NODE in the appropriate filtering row under the column "Genome" will filter out all the reference genomes.
There are 895 viral genomes remaining. This is great, why? It matches the number of genomes that were annotated by Prokka. Now, how many of our viral genomes are clustered? Add
Clustered to the "VC Status" column. There are 495 Clustered (or Clustered/Singletons) genomes. Not bad, not great - but this is actual data - not pretty "mock" data.
Now let's find out if our viral genomes are associated with any references. This is not fast through the table in KBase, but it is doable, unless you want to download the csv and do some data wrangling. What I do is sort the table by "VC" and scroll through, keeping track of the "Size" and count of the VC. If the "Size" of the VC is greater than the counts of the VC, make note of that VC.
After sorting by VC...
And finding some interesting clusters!
One of the first examples we encounter is
VC_332_0. It has a VC size of 3, but only 1 member is seen. Remember - we still have the `NODE` filter on! Remove that NODE filter, revealing Cyanophage PSS2 and Synechococcus phage S-CBS2.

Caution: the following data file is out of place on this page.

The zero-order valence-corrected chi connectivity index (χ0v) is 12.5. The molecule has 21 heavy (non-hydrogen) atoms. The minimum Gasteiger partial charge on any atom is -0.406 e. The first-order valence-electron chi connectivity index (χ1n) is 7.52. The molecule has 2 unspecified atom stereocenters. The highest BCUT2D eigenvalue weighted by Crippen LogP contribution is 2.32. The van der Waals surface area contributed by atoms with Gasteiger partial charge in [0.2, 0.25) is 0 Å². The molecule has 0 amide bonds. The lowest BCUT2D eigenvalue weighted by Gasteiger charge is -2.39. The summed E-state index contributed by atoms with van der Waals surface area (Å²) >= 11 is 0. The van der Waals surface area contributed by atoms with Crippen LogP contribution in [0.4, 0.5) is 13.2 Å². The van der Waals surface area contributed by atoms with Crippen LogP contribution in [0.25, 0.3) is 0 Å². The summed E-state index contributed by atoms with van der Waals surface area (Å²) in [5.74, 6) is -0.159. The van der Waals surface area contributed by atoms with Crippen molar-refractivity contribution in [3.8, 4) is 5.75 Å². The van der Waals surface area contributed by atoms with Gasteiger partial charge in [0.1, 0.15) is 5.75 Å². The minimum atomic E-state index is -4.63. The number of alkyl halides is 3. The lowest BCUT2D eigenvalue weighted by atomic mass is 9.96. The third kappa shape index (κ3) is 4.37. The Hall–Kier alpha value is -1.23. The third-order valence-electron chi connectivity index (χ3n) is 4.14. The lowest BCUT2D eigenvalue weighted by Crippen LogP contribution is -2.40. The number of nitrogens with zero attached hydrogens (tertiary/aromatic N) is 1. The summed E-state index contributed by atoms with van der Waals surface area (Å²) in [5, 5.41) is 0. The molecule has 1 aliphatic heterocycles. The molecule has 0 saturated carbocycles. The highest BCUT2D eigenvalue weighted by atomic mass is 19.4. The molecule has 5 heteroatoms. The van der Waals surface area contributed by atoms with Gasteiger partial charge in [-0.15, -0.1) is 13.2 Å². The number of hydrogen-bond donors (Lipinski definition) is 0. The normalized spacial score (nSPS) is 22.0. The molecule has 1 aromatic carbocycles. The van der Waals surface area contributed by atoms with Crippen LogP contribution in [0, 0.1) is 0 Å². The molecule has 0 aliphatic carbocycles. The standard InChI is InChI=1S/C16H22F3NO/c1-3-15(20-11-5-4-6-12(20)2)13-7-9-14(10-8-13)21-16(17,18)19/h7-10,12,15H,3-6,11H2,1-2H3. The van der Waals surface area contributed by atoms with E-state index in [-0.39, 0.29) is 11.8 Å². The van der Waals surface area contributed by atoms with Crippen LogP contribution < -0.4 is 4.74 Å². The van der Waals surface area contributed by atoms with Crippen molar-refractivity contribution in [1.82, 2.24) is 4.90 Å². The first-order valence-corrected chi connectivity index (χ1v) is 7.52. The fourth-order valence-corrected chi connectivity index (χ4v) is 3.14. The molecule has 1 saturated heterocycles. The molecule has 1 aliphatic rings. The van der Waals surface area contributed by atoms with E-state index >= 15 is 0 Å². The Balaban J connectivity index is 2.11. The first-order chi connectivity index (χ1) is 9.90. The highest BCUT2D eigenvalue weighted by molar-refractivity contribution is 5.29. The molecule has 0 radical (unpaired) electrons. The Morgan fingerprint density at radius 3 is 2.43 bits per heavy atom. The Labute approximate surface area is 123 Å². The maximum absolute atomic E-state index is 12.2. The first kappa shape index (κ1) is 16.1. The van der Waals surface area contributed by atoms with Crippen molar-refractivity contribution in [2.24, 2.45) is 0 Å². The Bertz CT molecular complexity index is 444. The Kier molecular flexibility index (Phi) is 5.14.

This is excellent, as the Cyanophage and Synechococcus phage are incredibly common in the ocean. A literature search revealed that these sequences are indeed found at the station our SRA reads are derived!
Additional searching reveals at least 7 other VCs that include both reference data and environmental sequences:
And taking a quick peek into one of the above VCs...
A VC is a first-pass classification of viral genomes. This frequently represents a group of genomes within the same genus. An example is
A VC Subcluster is a second-pass classification. It uses a pre-calculated distance calculation to refine the VCs. These are high-confidence, genus-level groupings. It is common for there to be no change between VC and VC Subcluster. An example is
VC_115_0. The final value ("0") represents the subcluster within the original VC. If all members of a VC Subcluster have
VC_xx_0, then there was no change. However, if there were further refinements, then the VC Subcluster would be:
Clustered: Genomes "successfully" placed into a genus-level group alongside at least one other genome.
Singleton: Genome was not found to be related to any other genome in the dataset. Most likely reason? Very weak or no overlap with any other genes found on any other genome. How to fix? Add more related genomes.